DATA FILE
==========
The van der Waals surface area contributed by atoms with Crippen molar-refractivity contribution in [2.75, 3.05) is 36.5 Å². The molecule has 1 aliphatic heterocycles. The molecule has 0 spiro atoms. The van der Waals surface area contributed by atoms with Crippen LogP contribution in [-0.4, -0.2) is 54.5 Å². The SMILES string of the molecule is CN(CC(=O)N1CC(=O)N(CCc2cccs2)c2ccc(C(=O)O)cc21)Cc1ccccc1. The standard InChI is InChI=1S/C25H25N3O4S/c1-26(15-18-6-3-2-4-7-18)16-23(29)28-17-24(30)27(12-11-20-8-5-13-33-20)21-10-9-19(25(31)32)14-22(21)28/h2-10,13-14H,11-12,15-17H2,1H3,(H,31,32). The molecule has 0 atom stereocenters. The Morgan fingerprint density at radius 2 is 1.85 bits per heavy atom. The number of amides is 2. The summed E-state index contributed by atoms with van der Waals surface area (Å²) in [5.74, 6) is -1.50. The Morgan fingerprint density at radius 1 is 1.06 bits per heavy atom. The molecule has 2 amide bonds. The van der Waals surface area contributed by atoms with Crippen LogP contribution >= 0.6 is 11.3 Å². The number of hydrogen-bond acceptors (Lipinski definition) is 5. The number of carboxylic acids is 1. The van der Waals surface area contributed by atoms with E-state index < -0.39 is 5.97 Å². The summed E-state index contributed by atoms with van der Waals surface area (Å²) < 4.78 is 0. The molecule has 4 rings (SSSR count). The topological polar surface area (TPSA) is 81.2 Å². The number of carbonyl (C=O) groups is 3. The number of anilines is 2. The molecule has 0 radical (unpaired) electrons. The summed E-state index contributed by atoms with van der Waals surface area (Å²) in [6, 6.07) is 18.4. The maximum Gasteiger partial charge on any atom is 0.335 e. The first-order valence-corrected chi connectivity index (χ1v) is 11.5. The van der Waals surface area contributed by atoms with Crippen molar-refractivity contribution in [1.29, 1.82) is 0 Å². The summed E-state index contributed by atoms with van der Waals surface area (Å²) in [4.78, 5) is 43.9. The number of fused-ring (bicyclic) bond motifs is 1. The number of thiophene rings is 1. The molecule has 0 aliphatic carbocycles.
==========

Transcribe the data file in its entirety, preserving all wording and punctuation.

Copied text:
The van der Waals surface area contributed by atoms with Crippen molar-refractivity contribution in [2.75, 3.05) is 36.5 Å². The molecule has 1 aliphatic heterocycles. The molecule has 0 spiro atoms. The van der Waals surface area contributed by atoms with Crippen LogP contribution in [-0.4, -0.2) is 54.5 Å². The SMILES string of the molecule is CN(CC(=O)N1CC(=O)N(CCc2cccs2)c2ccc(C(=O)O)cc21)Cc1ccccc1. The standard InChI is InChI=1S/C25H25N3O4S/c1-26(15-18-6-3-2-4-7-18)16-23(29)28-17-24(30)27(12-11-20-8-5-13-33-20)21-10-9-19(25(31)32)14-22(21)28/h2-10,13-14H,11-12,15-17H2,1H3,(H,31,32). The molecule has 0 atom stereocenters. The Morgan fingerprint density at radius 2 is 1.85 bits per heavy atom. The number of amides is 2. The summed E-state index contributed by atoms with van der Waals surface area (Å²) in [5.74, 6) is -1.50. The Morgan fingerprint density at radius 1 is 1.06 bits per heavy atom. The molecule has 2 amide bonds. The van der Waals surface area contributed by atoms with Crippen LogP contribution >= 0.6 is 11.3 Å². The number of hydrogen-bond acceptors (Lipinski definition) is 5. The number of carboxylic acids is 1. The van der Waals surface area contributed by atoms with E-state index < -0.39 is 5.97 Å². The summed E-state index contributed by atoms with van der Waals surface area (Å²) < 4.78 is 0. The molecule has 4 rings (SSSR count). The topological polar surface area (TPSA) is 81.2 Å². The number of carbonyl (C=O) groups is 3. The number of anilines is 2. The molecule has 0 radical (unpaired) electrons. The summed E-state index contributed by atoms with van der Waals surface area (Å²) in [6, 6.07) is 18.4. The maximum Gasteiger partial charge on any atom is 0.335 e. The first-order valence-corrected chi connectivity index (χ1v) is 11.5. The van der Waals surface area contributed by atoms with Crippen molar-refractivity contribution in [1.29, 1.82) is 0 Å². The summed E-state index contributed by atoms with van der Waals surface area (Å²) in [4.78, 5) is 43.9. The number of fused-ring (bicyclic) bond motifs is 1. The number of thiophene rings is 1. The molecule has 0 aliphatic carbocycles.